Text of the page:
The government has effectively closed the property market but peer-to-peer lenders are still confident that they can start getting deals ready.
Much of the UK was put into lockdown earlier this week and in recent days the government has also advised against non-essential moves and clarified that surveyors and valuers should not conduct any non-essential work.
Many banks have scaled back lending as a result but P2P lenders may actually benefit from this.
“Any temporarily lending stop by lenders will drive more enquiries to those that still lend,” Filip Karadaghi, chief executive of P2P buy-to-let lender LandlordInvest, said.
“There may be difficulties to have valuers to inspect a property whilst we have noticed that solicitors are working as usually, although remotely.
“We are receiving a high amount of enquiries, quite often with the same story: the lender pulled out in the last minute.”
However, one aspect that may have to change is timescales.
“We do expect that any transaction that we pursue will be delayed due to valuation delays,” Karadaghi added.
This is a view echoed by Mike Bristow, chief executive of P2P development lender CrowdProperty.
“In light of the current situation, we believe that timescales will push out through project lifestages – whether the purchase of an asset, progress on-site or the exit,” he said.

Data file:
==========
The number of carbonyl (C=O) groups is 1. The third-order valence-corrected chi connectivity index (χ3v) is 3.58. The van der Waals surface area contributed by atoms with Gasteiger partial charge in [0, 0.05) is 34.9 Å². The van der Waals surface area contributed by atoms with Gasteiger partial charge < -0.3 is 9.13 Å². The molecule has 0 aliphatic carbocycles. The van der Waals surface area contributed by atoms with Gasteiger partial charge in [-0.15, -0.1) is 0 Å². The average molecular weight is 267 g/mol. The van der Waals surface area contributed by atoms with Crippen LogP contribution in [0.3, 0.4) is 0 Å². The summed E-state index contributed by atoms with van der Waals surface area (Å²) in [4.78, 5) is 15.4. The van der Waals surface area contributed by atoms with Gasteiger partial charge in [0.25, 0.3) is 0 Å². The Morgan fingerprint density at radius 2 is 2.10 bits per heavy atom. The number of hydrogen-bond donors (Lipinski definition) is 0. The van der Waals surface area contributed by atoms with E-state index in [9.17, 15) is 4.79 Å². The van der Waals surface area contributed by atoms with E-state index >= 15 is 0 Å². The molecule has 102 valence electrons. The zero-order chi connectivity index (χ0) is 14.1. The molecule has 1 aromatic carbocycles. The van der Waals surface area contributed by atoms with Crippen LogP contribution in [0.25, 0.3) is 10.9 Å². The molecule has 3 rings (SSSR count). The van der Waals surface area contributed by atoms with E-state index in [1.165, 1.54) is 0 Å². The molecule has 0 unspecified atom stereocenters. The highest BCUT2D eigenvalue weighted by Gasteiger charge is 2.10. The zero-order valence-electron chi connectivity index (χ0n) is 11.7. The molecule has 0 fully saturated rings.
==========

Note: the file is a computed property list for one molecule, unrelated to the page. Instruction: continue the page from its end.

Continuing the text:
“As property experts having been in the shoes of our borrowers for decades, we are working closer than ever with them in many practical and knowledgeable ways to mitigate these risks. We have time contingency built into every project but it’s hard at this stage to know what the full impact will be.”
He said CrowdProperty is seeing significant increases in applications for funding as many other lenders, often with single sources of funding, revoke finance offers and have effectively shut up shop.
“Whilst we are being even more selective right now and thoroughly assessing exposure to the risks of the current situation, we are accepting applications and we are funding projects,” he said.
Brian Bartaby, founder of commercial P2P lender Proplend, said only a few borrowers have not been able to meet interest payments.
“We started engaging with them as soon as the crisis hit and it’s the very reason we maintain a minimum of three months interest reserve on all our loans,” he said.
“This may well save some of our borrowers and lenders and see them through to the other side. “
He suggested P2P lenders could still “work around” the lockdown situation by providing desktop valuations and e-signatures, adding that these would need to be priced and accepted into the system.
It seems that the physical aspect of visiting and assessing a property may be on hold for now, but astute P2P lenders will get deals lined up so funds can start flowing, getting the economy rolling again once the coronavirus crisis is over.